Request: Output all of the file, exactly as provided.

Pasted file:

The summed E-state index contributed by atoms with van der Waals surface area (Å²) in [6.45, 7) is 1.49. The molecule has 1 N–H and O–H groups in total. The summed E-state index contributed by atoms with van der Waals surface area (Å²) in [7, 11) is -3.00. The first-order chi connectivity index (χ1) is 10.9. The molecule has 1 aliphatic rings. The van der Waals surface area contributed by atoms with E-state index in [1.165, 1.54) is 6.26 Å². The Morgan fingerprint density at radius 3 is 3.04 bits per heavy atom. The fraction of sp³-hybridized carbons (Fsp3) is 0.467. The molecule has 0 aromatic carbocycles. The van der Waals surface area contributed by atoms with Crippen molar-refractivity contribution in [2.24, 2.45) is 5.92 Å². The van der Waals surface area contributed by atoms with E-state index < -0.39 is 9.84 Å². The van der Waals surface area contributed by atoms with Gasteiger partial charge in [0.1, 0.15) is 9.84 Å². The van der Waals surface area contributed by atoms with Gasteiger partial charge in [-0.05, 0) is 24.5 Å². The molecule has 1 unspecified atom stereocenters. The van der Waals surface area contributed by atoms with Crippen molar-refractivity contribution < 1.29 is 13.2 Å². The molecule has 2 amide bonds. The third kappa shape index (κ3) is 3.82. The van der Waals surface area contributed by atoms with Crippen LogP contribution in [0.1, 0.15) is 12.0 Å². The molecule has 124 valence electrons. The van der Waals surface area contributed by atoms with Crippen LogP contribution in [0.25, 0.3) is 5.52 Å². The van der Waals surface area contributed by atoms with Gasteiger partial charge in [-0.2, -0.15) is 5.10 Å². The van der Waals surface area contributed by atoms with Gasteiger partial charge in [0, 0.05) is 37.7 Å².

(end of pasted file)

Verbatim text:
The summed E-state index contributed by atoms with van der Waals surface area (Å²) in [6.45, 7) is 1.49. The molecule has 1 N–H and O–H groups in total. The summed E-state index contributed by atoms with van der Waals surface area (Å²) in [7, 11) is -3.00. The first-order chi connectivity index (χ1) is 10.9. The molecule has 1 aliphatic rings. The van der Waals surface area contributed by atoms with E-state index in [1.165, 1.54) is 6.26 Å². The Morgan fingerprint density at radius 3 is 3.04 bits per heavy atom. The fraction of sp³-hybridized carbons (Fsp3) is 0.467. The molecule has 0 aromatic carbocycles. The van der Waals surface area contributed by atoms with Crippen molar-refractivity contribution in [2.24, 2.45) is 5.92 Å². The van der Waals surface area contributed by atoms with E-state index < -0.39 is 9.84 Å². The van der Waals surface area contributed by atoms with Gasteiger partial charge in [0.1, 0.15) is 9.84 Å². The van der Waals surface area contributed by atoms with Gasteiger partial charge in [-0.05, 0) is 24.5 Å². The molecule has 1 unspecified atom stereocenters. The van der Waals surface area contributed by atoms with Crippen molar-refractivity contribution < 1.29 is 13.2 Å². The molecule has 2 amide bonds. The third kappa shape index (κ3) is 3.82. The van der Waals surface area contributed by atoms with Crippen LogP contribution in [0.1, 0.15) is 12.0 Å². The molecule has 124 valence electrons. The van der Waals surface area contributed by atoms with Crippen LogP contribution in [0.25, 0.3) is 5.52 Å². The van der Waals surface area contributed by atoms with Gasteiger partial charge in [-0.2, -0.15) is 5.10 Å². The van der Waals surface area contributed by atoms with Gasteiger partial charge in [0, 0.05) is 37.7 Å².